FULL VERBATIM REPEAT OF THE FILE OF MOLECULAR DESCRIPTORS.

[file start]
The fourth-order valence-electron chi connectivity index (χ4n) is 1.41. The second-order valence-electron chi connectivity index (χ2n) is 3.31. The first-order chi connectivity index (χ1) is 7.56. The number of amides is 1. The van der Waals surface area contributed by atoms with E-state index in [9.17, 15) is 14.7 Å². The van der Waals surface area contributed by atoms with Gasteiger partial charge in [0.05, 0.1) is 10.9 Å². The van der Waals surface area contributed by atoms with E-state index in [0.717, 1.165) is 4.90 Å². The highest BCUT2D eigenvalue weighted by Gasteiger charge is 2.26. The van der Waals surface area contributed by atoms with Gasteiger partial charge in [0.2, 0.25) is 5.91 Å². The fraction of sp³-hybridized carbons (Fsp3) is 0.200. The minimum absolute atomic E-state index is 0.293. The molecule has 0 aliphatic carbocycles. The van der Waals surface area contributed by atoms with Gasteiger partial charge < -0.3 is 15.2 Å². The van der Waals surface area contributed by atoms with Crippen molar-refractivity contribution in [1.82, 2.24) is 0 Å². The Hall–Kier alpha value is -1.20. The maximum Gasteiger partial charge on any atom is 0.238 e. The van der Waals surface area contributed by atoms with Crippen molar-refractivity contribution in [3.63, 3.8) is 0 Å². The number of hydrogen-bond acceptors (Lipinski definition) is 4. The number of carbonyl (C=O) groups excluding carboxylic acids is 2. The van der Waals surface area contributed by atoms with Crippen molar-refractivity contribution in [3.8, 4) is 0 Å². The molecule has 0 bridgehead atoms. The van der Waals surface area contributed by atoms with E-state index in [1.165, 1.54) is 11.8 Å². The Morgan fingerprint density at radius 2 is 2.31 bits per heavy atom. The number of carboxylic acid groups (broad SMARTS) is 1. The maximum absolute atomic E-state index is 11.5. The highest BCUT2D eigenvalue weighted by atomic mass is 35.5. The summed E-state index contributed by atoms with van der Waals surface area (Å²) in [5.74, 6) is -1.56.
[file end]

The fourth-order valence-electron chi connectivity index (χ4n) is 1.41. The second-order valence-electron chi connectivity index (χ2n) is 3.31. The first-order chi connectivity index (χ1) is 7.56. The number of amides is 1. The van der Waals surface area contributed by atoms with E-state index in [9.17, 15) is 14.7 Å². The van der Waals surface area contributed by atoms with Gasteiger partial charge in [0.05, 0.1) is 10.9 Å². The van der Waals surface area contributed by atoms with E-state index in [0.717, 1.165) is 4.90 Å². The highest BCUT2D eigenvalue weighted by Gasteiger charge is 2.26. The van der Waals surface area contributed by atoms with Gasteiger partial charge in [0.2, 0.25) is 5.91 Å². The fraction of sp³-hybridized carbons (Fsp3) is 0.200. The minimum absolute atomic E-state index is 0.293. The molecule has 0 aliphatic carbocycles. The van der Waals surface area contributed by atoms with Gasteiger partial charge < -0.3 is 15.2 Å². The van der Waals surface area contributed by atoms with Crippen molar-refractivity contribution in [1.82, 2.24) is 0 Å². The Hall–Kier alpha value is -1.20. The maximum Gasteiger partial charge on any atom is 0.238 e. The van der Waals surface area contributed by atoms with Crippen molar-refractivity contribution in [3.63, 3.8) is 0 Å². The number of hydrogen-bond acceptors (Lipinski definition) is 4. The number of carbonyl (C=O) groups excluding carboxylic acids is 2. The van der Waals surface area contributed by atoms with Crippen molar-refractivity contribution in [3.8, 4) is 0 Å². The molecule has 0 bridgehead atoms. The van der Waals surface area contributed by atoms with E-state index in [1.165, 1.54) is 11.8 Å². The Morgan fingerprint density at radius 2 is 2.31 bits per heavy atom. The number of carboxylic acid groups (broad SMARTS) is 1. The maximum absolute atomic E-state index is 11.5. The highest BCUT2D eigenvalue weighted by atomic mass is 35.5. The summed E-state index contributed by atoms with van der Waals surface area (Å²) in [5.74, 6) is -1.56.